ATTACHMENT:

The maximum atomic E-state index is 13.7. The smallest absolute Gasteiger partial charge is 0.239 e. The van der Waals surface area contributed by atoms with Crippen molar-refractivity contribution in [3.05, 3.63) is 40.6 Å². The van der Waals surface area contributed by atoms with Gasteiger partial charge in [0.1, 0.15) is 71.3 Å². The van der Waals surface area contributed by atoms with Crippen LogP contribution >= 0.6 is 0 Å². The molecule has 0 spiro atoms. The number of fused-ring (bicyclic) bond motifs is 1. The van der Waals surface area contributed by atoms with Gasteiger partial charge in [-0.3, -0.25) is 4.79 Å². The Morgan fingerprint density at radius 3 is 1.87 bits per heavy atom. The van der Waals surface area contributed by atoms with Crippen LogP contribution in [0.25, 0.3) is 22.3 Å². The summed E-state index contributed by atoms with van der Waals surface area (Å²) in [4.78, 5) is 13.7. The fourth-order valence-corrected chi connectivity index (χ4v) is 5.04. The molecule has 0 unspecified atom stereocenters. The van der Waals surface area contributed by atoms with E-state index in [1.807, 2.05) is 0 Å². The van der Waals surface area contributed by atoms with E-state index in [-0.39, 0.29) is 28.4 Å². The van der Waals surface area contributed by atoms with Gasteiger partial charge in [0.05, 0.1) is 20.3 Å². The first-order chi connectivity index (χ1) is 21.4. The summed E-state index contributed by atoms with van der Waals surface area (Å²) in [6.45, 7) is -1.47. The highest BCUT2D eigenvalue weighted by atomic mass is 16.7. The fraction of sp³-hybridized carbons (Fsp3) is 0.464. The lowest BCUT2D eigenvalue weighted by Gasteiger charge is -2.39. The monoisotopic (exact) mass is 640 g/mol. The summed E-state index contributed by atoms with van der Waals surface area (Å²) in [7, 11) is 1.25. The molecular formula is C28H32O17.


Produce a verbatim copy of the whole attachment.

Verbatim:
The maximum atomic E-state index is 13.7. The smallest absolute Gasteiger partial charge is 0.239 e. The van der Waals surface area contributed by atoms with Crippen molar-refractivity contribution in [3.05, 3.63) is 40.6 Å². The van der Waals surface area contributed by atoms with Gasteiger partial charge in [0.1, 0.15) is 71.3 Å². The van der Waals surface area contributed by atoms with Crippen LogP contribution >= 0.6 is 0 Å². The molecule has 0 spiro atoms. The number of fused-ring (bicyclic) bond motifs is 1. The van der Waals surface area contributed by atoms with Gasteiger partial charge in [-0.3, -0.25) is 4.79 Å². The Morgan fingerprint density at radius 3 is 1.87 bits per heavy atom. The van der Waals surface area contributed by atoms with Crippen LogP contribution in [0.25, 0.3) is 22.3 Å². The summed E-state index contributed by atoms with van der Waals surface area (Å²) in [4.78, 5) is 13.7. The fourth-order valence-corrected chi connectivity index (χ4v) is 5.04. The molecule has 0 unspecified atom stereocenters. The van der Waals surface area contributed by atoms with E-state index in [1.807, 2.05) is 0 Å². The van der Waals surface area contributed by atoms with E-state index in [-0.39, 0.29) is 28.4 Å². The van der Waals surface area contributed by atoms with Gasteiger partial charge in [0.05, 0.1) is 20.3 Å². The first-order chi connectivity index (χ1) is 21.4. The summed E-state index contributed by atoms with van der Waals surface area (Å²) in [6.45, 7) is -1.47. The highest BCUT2D eigenvalue weighted by atomic mass is 16.7. The fraction of sp³-hybridized carbons (Fsp3) is 0.464. The lowest BCUT2D eigenvalue weighted by Gasteiger charge is -2.39. The monoisotopic (exact) mass is 640 g/mol. The summed E-state index contributed by atoms with van der Waals surface area (Å²) in [7, 11) is 1.25. The molecular formula is C28H32O17.